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Center discerns if its bricks and mortar fit its programs

With bricks and mortar shaping programs and capacity at the Martin Luther King, Jr., Family Outreach Center, the new Spokane director, Joe O’Neil, is helping the center review its neighborhood, needs, programs and building.

Joe O'Neil
Joe O'Neil plays with some of the children in child care.

Soon after he began last October, he saw that there was not adequate shade for children to play or do other activities outside. 

With the support of First Presbyterian Church, Kiwanis and other donors, the center built a 30-by-24-foot pole building with a roof that provides shade and shelter from rain so classes can be outdoors in the fresh air, especially for the summer program.

That structure is an example of how a simple change can make a difference in the shape of programs.

Inside, Joe sees another need.

The Early Childhood Education and Assistance Program (ECEAP) has 18 slots in the morning and 18 in the afternoon, providing three-and-a-half hours of structured curriculum for preschoolers.

The child-care area is smaller, with a capacity for 10 to 12, so parents of six to eight children have to pick up their children or deliver them midday.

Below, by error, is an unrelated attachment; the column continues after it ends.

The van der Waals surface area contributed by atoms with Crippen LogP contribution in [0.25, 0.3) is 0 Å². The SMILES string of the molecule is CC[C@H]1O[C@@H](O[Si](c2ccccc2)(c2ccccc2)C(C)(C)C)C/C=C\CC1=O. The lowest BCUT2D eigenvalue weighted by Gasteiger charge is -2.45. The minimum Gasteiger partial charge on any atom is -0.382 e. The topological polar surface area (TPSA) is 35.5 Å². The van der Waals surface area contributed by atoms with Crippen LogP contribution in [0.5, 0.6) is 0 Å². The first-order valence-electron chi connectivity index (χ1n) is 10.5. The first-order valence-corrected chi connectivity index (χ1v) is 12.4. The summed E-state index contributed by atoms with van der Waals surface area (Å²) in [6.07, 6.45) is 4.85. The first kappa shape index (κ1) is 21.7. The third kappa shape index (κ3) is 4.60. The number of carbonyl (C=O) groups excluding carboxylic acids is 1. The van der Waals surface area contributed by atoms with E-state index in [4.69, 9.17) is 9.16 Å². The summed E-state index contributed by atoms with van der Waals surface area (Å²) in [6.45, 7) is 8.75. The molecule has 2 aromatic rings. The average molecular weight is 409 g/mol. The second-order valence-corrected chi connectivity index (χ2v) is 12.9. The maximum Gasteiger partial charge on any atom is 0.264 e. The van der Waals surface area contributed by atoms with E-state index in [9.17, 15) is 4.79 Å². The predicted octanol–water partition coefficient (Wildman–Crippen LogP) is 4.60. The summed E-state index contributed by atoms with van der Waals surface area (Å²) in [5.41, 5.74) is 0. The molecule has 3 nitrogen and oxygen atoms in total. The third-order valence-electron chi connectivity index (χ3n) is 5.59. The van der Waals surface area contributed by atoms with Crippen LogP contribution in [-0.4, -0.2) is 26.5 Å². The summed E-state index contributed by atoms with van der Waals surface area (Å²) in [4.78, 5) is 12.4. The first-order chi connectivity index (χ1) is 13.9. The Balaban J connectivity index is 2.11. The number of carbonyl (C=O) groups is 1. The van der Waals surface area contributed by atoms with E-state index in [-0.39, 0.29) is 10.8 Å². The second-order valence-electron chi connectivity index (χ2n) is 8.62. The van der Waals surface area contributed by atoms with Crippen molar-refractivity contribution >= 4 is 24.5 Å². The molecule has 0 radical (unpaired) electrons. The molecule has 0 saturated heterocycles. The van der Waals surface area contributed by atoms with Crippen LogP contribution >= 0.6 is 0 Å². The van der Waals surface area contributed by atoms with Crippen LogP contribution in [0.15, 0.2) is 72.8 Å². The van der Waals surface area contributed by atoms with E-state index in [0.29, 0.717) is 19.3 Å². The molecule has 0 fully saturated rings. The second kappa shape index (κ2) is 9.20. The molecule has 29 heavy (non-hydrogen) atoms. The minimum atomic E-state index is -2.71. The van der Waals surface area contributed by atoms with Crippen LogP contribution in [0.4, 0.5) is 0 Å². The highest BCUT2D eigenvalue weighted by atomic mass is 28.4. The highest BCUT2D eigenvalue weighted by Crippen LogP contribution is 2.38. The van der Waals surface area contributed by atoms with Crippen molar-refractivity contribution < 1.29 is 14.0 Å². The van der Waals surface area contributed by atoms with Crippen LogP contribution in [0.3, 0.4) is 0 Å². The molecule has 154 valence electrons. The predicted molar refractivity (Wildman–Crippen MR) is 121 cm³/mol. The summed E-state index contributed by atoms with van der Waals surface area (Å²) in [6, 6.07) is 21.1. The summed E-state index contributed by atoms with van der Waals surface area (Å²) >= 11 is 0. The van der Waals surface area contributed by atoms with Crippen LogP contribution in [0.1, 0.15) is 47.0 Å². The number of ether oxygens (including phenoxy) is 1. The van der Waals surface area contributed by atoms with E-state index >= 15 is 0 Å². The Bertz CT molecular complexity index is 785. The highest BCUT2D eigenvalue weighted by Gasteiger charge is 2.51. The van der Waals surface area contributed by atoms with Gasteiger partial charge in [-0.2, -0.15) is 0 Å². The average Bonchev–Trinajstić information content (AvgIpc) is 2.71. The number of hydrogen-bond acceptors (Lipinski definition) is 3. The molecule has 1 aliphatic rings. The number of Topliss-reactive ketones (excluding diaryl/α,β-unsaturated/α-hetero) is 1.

“We want to enable parents to work all day so they gain the job skills and behaviors they need to move up economically.  It’s hard when they have to leave at noon, pick up their children and take them to another child care program,” Joe said.  “We would like the shape of the building to allow us to keep them in our quality care through the day.”

Since it moved into the former fire station—in its present location at 845 S. Sherman—in the 1980s, the center has leased the building for a dollar a year from the City of Spokane.  It also has use of the adjacent house for its Family Services and Administrative offices.

Programs are structured around the building.

Joe is leading the center’s staff and board in an assessment of what it is currently doing, whom it serves and how well, what other children’s programs are in the neighborhood, who benefits from their services, who else they might serve and what facilities they would need to offer the target population a quality program.

He said the center will explore many options, from partnerships that would involve sharing facilities to exploring rebuilding the facility to fit needs.

Joe joined the Air Force out of high school in Binghamton, NY, and served 20 years in para-rescue special forces working to save lives, so his life has been committed to helping others.

He served in the Philippines, Cheyenne, Wyo.; Albuquerque, N.M.; Ogden, Utah; Iceland; Cocoa Beach, Fla.; England, Okinawa and Tacoma. 

Over the years, he helped in humanitarian work ranging from search-and-rescue looking for lost Boy Scouts, hunters, glacier explorers, fishermen and women at sea and astronauts.  He also brought aid to Kurdish refugees.

He retired from the Air Force in 1999 after earning a bachelor’s degree from Southern Illinois University in workforce education, and in 2002, he completed a master’s degree in organizational leadership from Chapman University.